Written by: Lois Kennedy
Directed by: Mike Mendez
Cast: Dominic Purcell, Clare Kramer, Josie Maran
Harris, Kira, and Sid are three college friends reuniting for a fourth friend’s funeral. After a few drinks, they decide it would be a good idea to go back to the cemetery. After a few more drinks, they decide it would be a good idea to follow the advice from a card Sid finds on a grave: “Tonight you live while they cannot, dance ye soul on their resting spot.” Dance they do, and it turns out that ghosts really don’t like that, especially not in the “undesirables” section of the graveyard that they happen to be in. Soon the friends are each being attacked by their own personal angry spirit: Sid by an eight-year-old pyromaniac, Harris and his wife Allison by a jilted axe murderer, and Kira by a sadistic rapist. With the help of paranormal investigators Vincent and Culpepper, they figure out the curse lasts a month, and they just have to stick it out and not get killed.
I’m not sure why this film qualifies as a Horrorfest movie (a series of movies released every year deemed too graphic or horrifying for normal theatrical release). It’s gory, but not unusually so. There is the disturbing plot point that Kira’s ghost rapes her, but it’s not shown and is barely acknowledged. The ghosts are rather creepy-looking; they have bulgy, pupil-less eyes and big grins. But the eeriness is kinda ruined when the evilest ghost becomes a giant head and chases the protagonists’ car like a recalcitrant Great Dane; the first time I saw the movie, I laughed hysterically. However, the special effects are decent except for that scene.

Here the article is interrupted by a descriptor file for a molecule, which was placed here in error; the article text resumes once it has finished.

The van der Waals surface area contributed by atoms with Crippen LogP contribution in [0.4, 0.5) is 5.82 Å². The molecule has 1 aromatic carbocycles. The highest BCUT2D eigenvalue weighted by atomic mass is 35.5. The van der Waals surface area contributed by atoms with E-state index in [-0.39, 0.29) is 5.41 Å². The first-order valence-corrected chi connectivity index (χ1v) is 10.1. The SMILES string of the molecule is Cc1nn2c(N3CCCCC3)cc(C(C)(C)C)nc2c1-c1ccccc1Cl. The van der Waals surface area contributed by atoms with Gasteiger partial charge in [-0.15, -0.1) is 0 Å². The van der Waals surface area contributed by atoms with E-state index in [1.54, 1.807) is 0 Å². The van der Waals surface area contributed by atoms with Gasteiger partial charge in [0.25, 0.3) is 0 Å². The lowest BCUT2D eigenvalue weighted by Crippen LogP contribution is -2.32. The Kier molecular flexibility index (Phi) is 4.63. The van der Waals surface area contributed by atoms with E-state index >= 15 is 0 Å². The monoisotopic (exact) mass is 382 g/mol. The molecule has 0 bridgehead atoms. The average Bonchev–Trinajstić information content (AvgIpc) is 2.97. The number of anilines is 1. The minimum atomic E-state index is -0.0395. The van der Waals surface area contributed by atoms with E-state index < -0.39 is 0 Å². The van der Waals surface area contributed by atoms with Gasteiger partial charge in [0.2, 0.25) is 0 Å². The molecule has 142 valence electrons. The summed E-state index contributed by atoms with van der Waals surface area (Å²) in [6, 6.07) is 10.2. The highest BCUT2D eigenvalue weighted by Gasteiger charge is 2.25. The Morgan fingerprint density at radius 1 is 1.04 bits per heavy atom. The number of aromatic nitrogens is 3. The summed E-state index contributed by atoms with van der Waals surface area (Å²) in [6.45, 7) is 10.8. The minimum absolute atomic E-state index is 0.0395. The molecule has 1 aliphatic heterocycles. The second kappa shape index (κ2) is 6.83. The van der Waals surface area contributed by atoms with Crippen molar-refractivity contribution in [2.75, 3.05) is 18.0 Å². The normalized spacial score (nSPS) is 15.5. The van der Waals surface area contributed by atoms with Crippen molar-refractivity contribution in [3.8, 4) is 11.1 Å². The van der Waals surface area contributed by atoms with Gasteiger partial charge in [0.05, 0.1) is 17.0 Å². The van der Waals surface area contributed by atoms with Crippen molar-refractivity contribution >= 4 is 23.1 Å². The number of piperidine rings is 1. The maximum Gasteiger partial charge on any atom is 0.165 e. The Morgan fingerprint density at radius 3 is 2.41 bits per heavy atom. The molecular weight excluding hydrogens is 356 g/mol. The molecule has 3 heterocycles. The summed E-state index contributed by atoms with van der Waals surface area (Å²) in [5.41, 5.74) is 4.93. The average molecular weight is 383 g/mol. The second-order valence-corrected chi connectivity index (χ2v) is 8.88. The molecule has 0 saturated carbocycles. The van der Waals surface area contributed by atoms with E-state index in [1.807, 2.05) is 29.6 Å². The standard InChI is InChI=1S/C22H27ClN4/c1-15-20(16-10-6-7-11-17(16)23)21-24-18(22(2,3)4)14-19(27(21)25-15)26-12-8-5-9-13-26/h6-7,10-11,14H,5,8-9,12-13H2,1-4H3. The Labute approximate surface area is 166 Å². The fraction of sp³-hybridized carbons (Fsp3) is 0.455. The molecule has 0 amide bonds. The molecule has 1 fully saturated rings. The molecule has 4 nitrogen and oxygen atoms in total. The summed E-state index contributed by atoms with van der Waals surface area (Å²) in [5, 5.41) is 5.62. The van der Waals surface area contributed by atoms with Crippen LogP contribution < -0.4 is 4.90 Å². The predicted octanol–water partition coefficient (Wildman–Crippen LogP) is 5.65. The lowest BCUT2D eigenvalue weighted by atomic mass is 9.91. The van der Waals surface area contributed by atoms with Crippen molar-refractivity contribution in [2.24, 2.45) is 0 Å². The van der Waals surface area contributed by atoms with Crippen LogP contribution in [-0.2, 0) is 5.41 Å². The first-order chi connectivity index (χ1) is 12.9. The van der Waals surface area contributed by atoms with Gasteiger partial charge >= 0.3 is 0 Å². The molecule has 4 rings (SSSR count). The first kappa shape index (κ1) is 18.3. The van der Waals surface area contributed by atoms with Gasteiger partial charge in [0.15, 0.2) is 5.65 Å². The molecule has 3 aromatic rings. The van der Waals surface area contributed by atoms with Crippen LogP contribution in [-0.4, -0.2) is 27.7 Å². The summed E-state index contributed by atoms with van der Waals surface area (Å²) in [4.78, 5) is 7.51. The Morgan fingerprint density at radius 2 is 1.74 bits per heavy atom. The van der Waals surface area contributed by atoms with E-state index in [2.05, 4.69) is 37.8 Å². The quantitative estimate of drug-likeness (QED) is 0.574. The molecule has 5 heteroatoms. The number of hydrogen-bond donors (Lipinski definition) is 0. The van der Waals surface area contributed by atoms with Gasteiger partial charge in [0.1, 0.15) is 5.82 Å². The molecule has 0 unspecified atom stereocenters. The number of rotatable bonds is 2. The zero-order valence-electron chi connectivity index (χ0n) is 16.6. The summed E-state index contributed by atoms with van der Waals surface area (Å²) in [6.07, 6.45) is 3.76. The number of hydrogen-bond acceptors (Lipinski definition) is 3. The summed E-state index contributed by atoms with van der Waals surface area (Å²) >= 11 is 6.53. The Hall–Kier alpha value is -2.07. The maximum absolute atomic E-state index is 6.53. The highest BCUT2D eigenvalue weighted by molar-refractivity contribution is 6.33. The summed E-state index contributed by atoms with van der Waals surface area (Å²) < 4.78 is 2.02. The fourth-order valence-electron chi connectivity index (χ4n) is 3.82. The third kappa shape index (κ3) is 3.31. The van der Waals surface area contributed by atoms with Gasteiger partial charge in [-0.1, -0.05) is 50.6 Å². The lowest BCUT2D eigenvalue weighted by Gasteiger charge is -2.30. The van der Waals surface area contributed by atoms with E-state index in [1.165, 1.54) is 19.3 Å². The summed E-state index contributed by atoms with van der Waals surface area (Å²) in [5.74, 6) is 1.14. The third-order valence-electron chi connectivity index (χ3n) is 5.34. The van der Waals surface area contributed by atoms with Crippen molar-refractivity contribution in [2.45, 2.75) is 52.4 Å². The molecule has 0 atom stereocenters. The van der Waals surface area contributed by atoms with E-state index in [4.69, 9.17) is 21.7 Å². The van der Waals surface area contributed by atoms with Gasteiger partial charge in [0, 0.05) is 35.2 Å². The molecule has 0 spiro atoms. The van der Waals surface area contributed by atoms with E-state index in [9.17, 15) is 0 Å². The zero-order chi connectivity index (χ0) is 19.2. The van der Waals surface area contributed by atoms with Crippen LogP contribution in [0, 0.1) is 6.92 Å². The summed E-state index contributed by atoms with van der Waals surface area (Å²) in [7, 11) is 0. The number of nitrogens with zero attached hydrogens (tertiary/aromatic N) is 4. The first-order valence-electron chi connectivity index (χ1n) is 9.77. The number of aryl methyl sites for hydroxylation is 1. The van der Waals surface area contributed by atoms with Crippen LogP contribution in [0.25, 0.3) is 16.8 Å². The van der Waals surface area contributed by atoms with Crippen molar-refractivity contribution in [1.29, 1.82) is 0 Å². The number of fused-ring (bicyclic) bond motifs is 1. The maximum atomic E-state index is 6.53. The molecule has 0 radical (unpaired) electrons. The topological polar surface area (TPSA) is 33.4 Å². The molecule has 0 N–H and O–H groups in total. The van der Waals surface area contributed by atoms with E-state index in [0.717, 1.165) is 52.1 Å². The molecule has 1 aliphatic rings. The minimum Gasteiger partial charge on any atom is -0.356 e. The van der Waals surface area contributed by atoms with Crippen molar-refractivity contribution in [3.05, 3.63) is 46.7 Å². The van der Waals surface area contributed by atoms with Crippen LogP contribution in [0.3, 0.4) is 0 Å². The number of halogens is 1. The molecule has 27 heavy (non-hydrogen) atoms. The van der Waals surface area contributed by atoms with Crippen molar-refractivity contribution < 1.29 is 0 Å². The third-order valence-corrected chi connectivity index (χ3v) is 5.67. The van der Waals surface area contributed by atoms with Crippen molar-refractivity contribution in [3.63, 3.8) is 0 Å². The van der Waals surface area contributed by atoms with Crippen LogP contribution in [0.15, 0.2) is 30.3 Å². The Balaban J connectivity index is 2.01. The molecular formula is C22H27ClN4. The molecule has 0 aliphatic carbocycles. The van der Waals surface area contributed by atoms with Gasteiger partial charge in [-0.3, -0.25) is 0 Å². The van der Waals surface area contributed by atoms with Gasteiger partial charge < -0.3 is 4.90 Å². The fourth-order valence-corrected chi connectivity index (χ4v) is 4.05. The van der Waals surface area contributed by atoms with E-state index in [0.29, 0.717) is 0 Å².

My synopsis of the film skimps a bit on descriptions of the characters, mostly because they feel like I’ve seen them in a hundred other movies—they’re not clichés per se, but definitely unspectacular. Harris is the typical hero, Kira the love interest (despite Harris being married, they’re still infatuated with each other), Allison the standard worried wife, Sid the smartass sidekick. Vincent is the wise leader, while Culpepper looks and acts exactly like Velma from the live-action version of Scooby Doo. I didn’t find any of them particularly likable. I didn’t actively dislike them, but neither did I shed any tears when not all of them get to see the end of the curse.
On the whole, it has a neat gimmick and it’s not entirely unoriginal in terms of plot. Give it a look if you want something serious but still a little cheesy.
About the Author: Lois Kennedy is an avid horror fan who loves to write. You can also find her under the pseudonym Ghoulie Joe on Facebook, WordPress, and YouTube.